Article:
NOTE: This is the guest post I have up on Open Left today. I was invited by front-pager Jon Pincus to participate in a mutual guest-blogging series to bring more diverse perspectives to that progressive blog. The subject selected was the treatment of Hillary Clinton and Michelle Obama by the mainstream media. Please join in or read the comments over there to see the views and reactions of that reader base. As part of the series, I plan to be active in the comments of my post at Open Left to respond to folks there.
In looking back at the MSM treatment of Hillary Clinton over the course of the primary season, there was an expected eruption of misogyny -- from Chris Matthews Greatest Hits and The Tweety Effect, to the infamous Hillary nutcracker -- yet what I found most interesting was the handwringing over the whole matter. Similarly, there was desperation by some on the left (and right) to declare 2008 a "post-racial" election; they saw their hopes dashed as the bloody chum was tossed out to the hungry media sharks by Clinton surrogates and the usual GOP shills, rife with allusions, counter-charges and just plain old race-baiting idiocy (see Geraldine Ferraro, Andrew Cuomo, Bob Johnson).
But back to gender. Michelle Obama and Hillary Clinton have had to deal with the media's obsession regarding on their appearance, dress (Hil's "pantsuit schedule," Obama evoking Jackie O), and emotional restraint (or perceived lack thereof).
Women who run for political office -- as well as wives of candidates -- undergo an extraordinary amount of scrutiny by the mainstream media. Given the nature of the demographics in most newsrooms and the need for eyeballs and revenue, there is a strong desire to cater to low-info, image and celebrity-obsessed America by playing into the superficial aspects of what a women in the public eye should look like.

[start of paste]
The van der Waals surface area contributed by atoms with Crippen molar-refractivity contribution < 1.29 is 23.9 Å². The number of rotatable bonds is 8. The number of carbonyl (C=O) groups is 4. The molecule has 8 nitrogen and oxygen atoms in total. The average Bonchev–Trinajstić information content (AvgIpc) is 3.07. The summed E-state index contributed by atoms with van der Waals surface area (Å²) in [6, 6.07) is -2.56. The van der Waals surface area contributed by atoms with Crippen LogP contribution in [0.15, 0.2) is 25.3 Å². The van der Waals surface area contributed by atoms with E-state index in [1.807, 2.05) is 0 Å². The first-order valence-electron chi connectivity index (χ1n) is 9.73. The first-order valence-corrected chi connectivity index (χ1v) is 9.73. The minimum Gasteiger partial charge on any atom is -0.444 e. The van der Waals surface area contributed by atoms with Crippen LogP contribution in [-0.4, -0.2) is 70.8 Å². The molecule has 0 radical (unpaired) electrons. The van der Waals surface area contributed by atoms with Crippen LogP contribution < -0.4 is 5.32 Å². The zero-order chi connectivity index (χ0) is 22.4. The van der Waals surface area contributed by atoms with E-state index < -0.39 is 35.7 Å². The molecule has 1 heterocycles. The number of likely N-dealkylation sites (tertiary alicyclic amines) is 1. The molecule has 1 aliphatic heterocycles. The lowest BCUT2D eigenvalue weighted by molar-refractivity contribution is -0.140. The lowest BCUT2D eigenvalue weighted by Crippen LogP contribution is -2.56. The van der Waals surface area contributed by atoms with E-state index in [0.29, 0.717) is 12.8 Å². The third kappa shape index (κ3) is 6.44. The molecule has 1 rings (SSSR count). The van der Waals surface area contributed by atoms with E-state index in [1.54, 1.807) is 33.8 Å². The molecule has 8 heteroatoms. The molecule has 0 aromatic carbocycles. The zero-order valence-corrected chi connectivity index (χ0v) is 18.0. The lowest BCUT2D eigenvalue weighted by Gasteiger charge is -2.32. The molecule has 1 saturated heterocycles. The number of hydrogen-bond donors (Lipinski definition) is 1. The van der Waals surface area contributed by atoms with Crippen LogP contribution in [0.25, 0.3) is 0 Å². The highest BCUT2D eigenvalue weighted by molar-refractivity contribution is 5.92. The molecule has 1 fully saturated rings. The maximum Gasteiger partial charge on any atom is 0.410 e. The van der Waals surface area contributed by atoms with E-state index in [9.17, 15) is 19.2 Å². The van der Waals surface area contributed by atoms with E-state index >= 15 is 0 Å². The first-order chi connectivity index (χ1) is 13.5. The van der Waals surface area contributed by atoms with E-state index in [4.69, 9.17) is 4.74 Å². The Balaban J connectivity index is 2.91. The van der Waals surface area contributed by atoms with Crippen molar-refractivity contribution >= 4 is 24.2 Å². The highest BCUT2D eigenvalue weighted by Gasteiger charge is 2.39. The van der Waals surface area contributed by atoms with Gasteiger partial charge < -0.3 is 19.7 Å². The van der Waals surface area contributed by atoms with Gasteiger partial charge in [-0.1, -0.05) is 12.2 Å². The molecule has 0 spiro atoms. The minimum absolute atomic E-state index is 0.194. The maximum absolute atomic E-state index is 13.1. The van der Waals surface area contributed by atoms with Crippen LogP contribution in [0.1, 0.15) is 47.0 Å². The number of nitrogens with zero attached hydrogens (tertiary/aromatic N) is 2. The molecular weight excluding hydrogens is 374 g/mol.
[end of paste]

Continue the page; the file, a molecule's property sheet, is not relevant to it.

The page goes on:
I attended the International Gay and Lesbian Leadership Conference conference in 2006; the annual event gives openly LGBT elected and appointed officials a chance to get together to hear war stories about running for public office, and they share ideas and strategies on how to run successful campaigns. At the women's roundtable, women at all levels of elective office discussed the consistent advice given by consultants to openly gay lesbians -- everyone has an opinion about what you should wear, the amount of makeup you need, the kind of haircut you must have in order to lower the "fear factor" with potential voters -- it can be ludicrous. One has to sufficiently "femme up" for public political consumption, as well as be on top of your issues, lest people get distracted by thoughts of your sexual orientation.
And as we've seen, gay-baiting charges are in abundance from the right when it came to Hillary Clinton.
Turning to Michelle Obama, there's been baiting of a different sort, most recently revealed in the "misunderstood satire" of the New Yorker's cover art. Editor David Remnick, has come under quite a bit of fire for the decision to run Barry Blitt's illustration. Remnick's defense:
I ran the cover because I thought it had something to say. What I think it does is hold up a mirror to the prejudice and dark imaginings about Barack Obama's — both Obamas' — past, and their politics. I can't speak for anyone else's interpretations, all I can say is that it combines a number of images that have been propagated, not by everyone on the right but by some, about Obama's supposed "lack of patriotism" or his being "soft on terrorism" or the idiotic notion that somehow Michelle Obama is the second coming of the Weathermen or most violent Black Panthers.